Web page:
Zach: Sam and I recently worked on a rebrand and relaunch of Square’s engineering and developer blog, The Corner. We were trying to take the existing engineering blog that had been built years ago and not maintained, and add a developers’ component to it. We didn’t have anyone who could help with code, so Sam and I migrated five years of blog posts to Medium and rebranded the Square Engineering’s social media identity.

Sam: Zach proposed moving it to Medium for aesthetic reasons; upon further research, we found that there were myriad benefits in changing platforms, not the least of which was reducing barriers to entry for Squares (Square employees) to contribute blog content. It was a huge plus from the Comms perspective, as my main concern is ensuring we have a continuing stream of high-caliber blog posts. Because Zach and I work casually, but efficiently, we ran the process through approval channels and finished migrating five years of posts in less than two weeks.  

Laurie Berger + Aimee Rancer from Pinterest

This creative duo works in tandem as a designer/copywriter team at Pinterest working for their in-house creative studio, The Pin Factory, which specializes in removing creative barriers for Pinterest Partners.

Laurie Berger and Aimee Rancer

Laurie’s been a graphic designer for eight years, but a visual artist for as long as she can remember. As a designer at Pinterest, she enjoys “being involved in every step of an ad campaign, from brainstorming pitch ideas with creative strategists, to concepting with Aimee and other copywriters, to executing the finished design.

Aimee has a similar background, but all on the writing side. She’s written professionally for six years, starting in PR for tech, then making her way agency-side before joining Pinterest as a content manager.

These two talented women work closely together for a variety of projects big and small. We spent some time with them digging in on how a designer and copywriter can forge a healthy, collaborative working relationship:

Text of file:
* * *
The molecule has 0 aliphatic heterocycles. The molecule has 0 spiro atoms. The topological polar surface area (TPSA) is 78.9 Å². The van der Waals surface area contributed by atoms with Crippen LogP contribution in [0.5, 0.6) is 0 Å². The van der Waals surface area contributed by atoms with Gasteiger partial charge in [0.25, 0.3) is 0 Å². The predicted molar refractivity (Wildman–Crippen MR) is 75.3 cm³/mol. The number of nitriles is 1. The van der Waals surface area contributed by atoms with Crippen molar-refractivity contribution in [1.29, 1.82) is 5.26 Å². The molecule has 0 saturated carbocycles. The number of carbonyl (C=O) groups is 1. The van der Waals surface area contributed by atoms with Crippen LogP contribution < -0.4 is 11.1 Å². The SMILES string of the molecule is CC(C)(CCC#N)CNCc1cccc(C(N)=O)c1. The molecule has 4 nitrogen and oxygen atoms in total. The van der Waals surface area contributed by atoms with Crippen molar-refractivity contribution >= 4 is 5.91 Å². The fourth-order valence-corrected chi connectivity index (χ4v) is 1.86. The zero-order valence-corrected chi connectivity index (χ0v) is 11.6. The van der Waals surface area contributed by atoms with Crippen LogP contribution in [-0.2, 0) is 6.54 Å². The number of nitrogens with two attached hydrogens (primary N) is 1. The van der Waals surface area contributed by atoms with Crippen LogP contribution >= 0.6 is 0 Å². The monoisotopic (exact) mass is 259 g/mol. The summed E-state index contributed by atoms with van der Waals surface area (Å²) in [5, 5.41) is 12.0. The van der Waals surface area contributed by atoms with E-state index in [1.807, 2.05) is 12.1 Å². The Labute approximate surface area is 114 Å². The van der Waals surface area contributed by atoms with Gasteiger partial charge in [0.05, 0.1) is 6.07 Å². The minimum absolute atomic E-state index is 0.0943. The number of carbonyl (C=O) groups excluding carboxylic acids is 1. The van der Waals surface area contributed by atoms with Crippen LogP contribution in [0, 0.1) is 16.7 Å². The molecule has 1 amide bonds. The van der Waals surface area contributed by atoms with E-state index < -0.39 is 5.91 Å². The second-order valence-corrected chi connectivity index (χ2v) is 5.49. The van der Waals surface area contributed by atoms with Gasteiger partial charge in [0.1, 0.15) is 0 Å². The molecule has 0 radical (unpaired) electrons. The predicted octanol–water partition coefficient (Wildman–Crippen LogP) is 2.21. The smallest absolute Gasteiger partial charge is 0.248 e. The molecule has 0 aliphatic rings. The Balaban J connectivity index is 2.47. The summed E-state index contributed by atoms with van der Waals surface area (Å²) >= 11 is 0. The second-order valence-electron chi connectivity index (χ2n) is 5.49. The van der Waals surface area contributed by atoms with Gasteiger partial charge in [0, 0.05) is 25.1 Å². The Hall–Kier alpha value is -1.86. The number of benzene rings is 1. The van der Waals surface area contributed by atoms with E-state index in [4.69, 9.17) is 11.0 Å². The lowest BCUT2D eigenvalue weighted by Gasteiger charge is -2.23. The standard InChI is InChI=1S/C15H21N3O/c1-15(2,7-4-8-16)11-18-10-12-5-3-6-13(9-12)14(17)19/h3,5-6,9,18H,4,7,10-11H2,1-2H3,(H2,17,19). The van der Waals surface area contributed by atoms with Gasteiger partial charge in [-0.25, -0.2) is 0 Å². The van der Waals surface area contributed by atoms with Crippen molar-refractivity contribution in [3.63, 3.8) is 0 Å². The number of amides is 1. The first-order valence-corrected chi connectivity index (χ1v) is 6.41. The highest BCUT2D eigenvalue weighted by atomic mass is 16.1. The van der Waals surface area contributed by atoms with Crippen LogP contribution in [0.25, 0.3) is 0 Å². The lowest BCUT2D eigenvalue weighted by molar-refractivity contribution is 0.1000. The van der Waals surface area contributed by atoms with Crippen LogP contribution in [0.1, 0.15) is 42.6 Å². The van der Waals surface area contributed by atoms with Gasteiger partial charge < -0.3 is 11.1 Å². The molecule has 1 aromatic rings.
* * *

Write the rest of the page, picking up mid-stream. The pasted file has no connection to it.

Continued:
Laurie, how is Aimee able to help push your designs even though she isn’t a designer?

Laurie: Aimee is excellent at laying the foundation for a concept, and she gives me a lot of freedom to bring her ideas to life through design.

And Aimee, from a writing perspective, how does Laurie push you?

Aimee: Laurie forces me to consolidate my thoughts and only showcase the most important information. Since Pinterest has design limitations, it’s super important to be succinct.

Let’s talk compromise. How does that come into play?

Laurie: We both really respect each other’s creative opinions, and if a design or idea of mine gets vetoed it has never been in a hurtful way. Sometimes we are aiming to please both a client and their agency, and not everyone’s ideas can make the final cut.

Aimee: Compromise is expected, but it should always come with patience!

Laurie, what are the challenges working with someone who doesn’t deal with design at the level you do?

Laurie: I’m fortunate to have a copywriting partner who is always helpful and not ego-driven. We go with the best idea, not necessarily our own idea. When working with clients, occasionally a client might question the design layout, and not understand why there is white space when their product or logo could be larger. Aimee understands that negative space is essential to a compelling design and backs me up in my explanation of the design, which I appreciate. If Pinterest’s home feed were full of in-your-face products with big logos overhead, it would not be the inspiring destination it is.

What lessons have you learned working with someone who’s coming from a different perspective, but who still wants to meet the same goal that you do?

Laurie: Since the end-product will be a visual design, I find it super helpful for both of us to cite visual examples whenever possible when working through the concepts. This helps everyone to envision the look and feel, and can also help demonstrate from the get-go if a concept is going to work visually or not.

Aimee: It’s taught me patience and above all, over-communication. A lot of things can get lost in translation when it comes to writing, conceptualizing and design so ensuring you and your partner are on the same page is essential.

Whether it’s arguing for the design when your copywriting partner insists on long copy, or a developer looking at your sketch and telling you it’s not going to happen, pairing up with someone outside of your expertise requires a special type of patience, understanding, and compromise.

Thanks to Zach, Sam, Laurie, and Aimee for sharing their insights about design and collaboration with us!